By Alex Mitchell
Holt Journal staff writer
While a high unemployment rate in Holt and the rest of Michigan has affected many families and individuals, organizations such as the Holt Food Bank look to help those in need. Recently, the food bank, located next to the First Presbyterian Church at Holt and Aurelius roads, held its annual Easter Food Distribution, helping to feed 270 families in the area.
With unemployment rates in Michigan at 11 percent, Ingham County is fairing somewhat better with an 8.7 percent rate, but as John Busley, President of the Board of Directors for the Holt Food Bank said, there is definitely a need for food assistance in Holt.
Busley said that the Holt Food Bank does not qualify financially eligible clients, but rather citizens can find out whether they qualify by contacting Capitol Area Community Services. Busley said that they can predict the number of families in need based on information from local public schools. If a student qualifies for free or reduced lunch, then generally their family could qualify for some food assistance.
“We estimate there is probably 24 to 26 percent of the population of the Holt School District in some sort of need of food assistance,” said Busley. “That number comes from the assistance given by the school district, which is a USDA (United States Department of Agriculture) program.”
Food for the program comes from a variety of sources, according to Busley.
“We get donations from the Mid-Michigan Food Bank, we purchase food from grocery stores, we get grants from the Greater Lansing Food Bank, we do a community fund drive, and everything else is donated product and donated funds,” said Busley.
Busley said that the food bank is serving as many families as ever, but that is not an indication of a largely increasing number of families in need. Rather, it is a sign that the food bank has more support than in the past.
“The food bank has a history that goes all the way back to the early ’60s and late ’50s,” Busley said. “In 1999, we made it a community food bank. At that time, it kind of fell into the lap of the Presbyterian church. We organized, got the community involved, and developed a board of directors. It went from serving 20 families a month to serving over 175 families a month.”
Busley said that work with the press and effort spreading the word helped make the food bank what it is today.
“It’s not that the hunger wasn’t there before, it’s that nobody knew about it,” said Busley. “Nobody knew that the food bank was here, it was a very hush-hush, secret type thing, so we got a board of directors together and we publicized it. Work with journalists like you guys helps spread the word.”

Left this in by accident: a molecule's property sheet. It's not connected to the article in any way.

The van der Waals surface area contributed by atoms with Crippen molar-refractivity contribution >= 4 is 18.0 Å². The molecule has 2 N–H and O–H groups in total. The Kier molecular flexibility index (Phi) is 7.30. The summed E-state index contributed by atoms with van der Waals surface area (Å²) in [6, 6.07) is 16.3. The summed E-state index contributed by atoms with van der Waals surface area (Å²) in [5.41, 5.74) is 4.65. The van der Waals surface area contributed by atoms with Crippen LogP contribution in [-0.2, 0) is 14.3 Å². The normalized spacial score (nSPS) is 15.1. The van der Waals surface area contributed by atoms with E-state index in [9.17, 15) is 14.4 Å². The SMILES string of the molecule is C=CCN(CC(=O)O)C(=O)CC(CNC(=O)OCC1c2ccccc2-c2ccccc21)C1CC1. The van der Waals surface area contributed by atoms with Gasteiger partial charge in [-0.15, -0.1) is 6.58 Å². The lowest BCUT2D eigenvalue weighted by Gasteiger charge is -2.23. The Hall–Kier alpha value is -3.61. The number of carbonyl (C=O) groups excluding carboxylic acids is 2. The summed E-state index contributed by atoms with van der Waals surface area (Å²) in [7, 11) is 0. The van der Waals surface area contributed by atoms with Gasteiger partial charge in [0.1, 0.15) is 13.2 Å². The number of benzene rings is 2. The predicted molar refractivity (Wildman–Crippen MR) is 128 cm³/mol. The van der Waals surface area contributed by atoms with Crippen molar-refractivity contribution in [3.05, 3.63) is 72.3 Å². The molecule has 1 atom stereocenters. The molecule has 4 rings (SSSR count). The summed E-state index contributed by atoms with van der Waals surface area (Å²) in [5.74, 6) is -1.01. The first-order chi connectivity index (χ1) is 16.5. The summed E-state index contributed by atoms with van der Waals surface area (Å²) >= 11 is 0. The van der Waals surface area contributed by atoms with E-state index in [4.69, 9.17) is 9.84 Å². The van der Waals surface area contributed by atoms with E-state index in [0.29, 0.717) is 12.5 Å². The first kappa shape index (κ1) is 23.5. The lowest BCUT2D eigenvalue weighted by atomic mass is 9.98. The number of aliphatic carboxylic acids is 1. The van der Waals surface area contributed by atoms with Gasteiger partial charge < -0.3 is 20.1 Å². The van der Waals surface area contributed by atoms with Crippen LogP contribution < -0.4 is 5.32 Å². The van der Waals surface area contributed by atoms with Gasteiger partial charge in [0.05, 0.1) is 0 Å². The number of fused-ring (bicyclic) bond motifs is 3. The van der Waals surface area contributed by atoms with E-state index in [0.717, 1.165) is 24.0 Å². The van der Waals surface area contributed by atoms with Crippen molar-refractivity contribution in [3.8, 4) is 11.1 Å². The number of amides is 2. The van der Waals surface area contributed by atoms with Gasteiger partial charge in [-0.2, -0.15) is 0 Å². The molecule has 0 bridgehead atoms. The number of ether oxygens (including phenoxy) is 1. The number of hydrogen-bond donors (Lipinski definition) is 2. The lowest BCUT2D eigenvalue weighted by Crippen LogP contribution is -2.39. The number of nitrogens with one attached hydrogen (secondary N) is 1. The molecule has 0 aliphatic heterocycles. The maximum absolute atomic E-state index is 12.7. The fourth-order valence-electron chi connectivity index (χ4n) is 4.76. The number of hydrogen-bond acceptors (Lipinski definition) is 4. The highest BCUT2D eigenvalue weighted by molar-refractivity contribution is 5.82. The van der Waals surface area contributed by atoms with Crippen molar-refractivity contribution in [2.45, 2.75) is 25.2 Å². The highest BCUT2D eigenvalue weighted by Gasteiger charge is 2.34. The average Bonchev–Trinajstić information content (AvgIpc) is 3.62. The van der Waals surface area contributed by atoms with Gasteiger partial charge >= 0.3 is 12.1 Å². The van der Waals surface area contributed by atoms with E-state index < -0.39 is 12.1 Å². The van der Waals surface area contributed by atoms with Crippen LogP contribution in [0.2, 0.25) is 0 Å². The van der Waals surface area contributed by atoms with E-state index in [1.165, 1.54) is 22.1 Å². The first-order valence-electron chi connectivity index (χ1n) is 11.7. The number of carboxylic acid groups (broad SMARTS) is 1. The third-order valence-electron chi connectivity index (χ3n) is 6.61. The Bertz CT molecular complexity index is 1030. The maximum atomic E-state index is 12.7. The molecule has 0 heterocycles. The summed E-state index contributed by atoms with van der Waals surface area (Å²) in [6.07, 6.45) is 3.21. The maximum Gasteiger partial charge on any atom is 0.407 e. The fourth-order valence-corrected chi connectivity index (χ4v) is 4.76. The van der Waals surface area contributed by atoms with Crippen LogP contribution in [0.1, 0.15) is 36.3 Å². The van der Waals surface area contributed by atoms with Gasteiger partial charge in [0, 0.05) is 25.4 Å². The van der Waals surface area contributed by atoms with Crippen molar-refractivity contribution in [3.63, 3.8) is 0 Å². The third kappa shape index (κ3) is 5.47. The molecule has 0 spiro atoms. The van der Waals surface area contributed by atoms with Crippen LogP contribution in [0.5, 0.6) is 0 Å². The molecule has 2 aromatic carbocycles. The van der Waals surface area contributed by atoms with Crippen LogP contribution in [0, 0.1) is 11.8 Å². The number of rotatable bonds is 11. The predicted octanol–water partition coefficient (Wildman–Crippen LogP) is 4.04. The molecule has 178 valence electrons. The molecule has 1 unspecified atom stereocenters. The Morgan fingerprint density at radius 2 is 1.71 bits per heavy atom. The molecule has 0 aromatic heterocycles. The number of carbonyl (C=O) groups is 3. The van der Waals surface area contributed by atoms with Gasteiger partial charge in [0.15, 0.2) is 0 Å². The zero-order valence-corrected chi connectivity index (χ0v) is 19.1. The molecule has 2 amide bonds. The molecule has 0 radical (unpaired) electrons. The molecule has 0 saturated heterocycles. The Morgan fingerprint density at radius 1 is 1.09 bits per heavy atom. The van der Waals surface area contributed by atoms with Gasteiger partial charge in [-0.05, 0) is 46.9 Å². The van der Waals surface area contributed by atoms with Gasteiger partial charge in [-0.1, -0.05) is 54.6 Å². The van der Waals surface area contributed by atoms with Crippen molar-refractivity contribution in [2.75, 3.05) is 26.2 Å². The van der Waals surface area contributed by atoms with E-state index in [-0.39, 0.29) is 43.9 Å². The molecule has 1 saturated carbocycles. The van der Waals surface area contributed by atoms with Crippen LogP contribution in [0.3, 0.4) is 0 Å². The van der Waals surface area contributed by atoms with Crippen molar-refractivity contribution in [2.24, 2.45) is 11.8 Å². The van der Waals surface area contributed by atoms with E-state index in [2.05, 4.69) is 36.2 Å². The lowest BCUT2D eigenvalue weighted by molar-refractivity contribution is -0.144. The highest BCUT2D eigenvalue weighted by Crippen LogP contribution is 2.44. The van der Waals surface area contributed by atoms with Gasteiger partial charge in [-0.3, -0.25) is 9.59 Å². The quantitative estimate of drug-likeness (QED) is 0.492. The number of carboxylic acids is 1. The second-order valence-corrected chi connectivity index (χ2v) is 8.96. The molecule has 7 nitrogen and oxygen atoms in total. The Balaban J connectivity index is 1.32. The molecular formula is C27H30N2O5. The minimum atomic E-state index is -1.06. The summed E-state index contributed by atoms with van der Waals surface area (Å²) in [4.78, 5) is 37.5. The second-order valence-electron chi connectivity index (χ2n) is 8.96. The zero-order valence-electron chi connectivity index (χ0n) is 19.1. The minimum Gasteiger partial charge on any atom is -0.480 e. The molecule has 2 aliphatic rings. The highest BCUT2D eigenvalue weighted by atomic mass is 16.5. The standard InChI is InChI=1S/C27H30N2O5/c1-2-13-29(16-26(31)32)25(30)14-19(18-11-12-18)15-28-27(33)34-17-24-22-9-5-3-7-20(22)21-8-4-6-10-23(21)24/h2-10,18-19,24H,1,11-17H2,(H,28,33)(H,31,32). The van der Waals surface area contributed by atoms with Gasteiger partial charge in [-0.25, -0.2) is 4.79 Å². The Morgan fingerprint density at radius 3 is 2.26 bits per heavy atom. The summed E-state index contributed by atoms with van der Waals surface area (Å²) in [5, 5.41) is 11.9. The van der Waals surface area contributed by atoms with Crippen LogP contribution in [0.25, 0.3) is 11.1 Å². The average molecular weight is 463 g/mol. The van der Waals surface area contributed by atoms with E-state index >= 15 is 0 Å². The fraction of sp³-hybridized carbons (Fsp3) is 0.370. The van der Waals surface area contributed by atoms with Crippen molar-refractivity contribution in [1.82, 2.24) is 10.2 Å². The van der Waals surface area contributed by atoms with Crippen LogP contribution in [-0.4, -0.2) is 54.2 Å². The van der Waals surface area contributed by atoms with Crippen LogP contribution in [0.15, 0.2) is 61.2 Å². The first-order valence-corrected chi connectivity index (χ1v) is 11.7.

One area raising awareness of the food bank that has helped it the most, said Vice President Caroline Walsh, is by bringing in volunteers and donations from the community. According to Caroline, Easter is the third largest distribution date behind Christmas and Thanksgiving, and a large number of volunteers are vital to the success of these events.
Tom Large said he has been a volunteer at the food bank for four years. He mostly volunteers when they need extra help around the holiday food drives.
“I got involved to help others,” said Large. “It’s a good way to give back.”
Other community members, Like Carrie Fuller and Jeff Booth, along with Kyle Fuller, 11, Nate Booth, 11, and Bryce Fuller, 13, bring food donations to the food bank. As part of a yearly Cub Scout activity, the group collects donations from people in the community.
“Our den is a Webelos 2 Den, Pack 007,” said Carrie. “People order door tags. We went Wednesday and Thursday and handed out door tags for people who want to leave food. We went around this morning and got the food and you donate it to the food bank.”
“It’s pretty fun to be able to help people in need,” said Nate Booth.
Walsh said that there are many stories of people going through tough times when you talk to the clients of the Holt Food Bank. Holt resident Shirely Barlow said that the food bank has helped overcome difficult times of her own.
“They have helped me with food for Christmas, Easter, and Thanksgiving,” said Barlow. “I’ve been coming here and it helps me afford food because of my medicines I have to buy. I don’t have enough money to get food otherwise.”
It’s for people like Barlow, said Walsh, that the food bank exists. They are there to help feed and give back to the community of Holt, helping each other during hard times.
Map of Food Banks around Lansing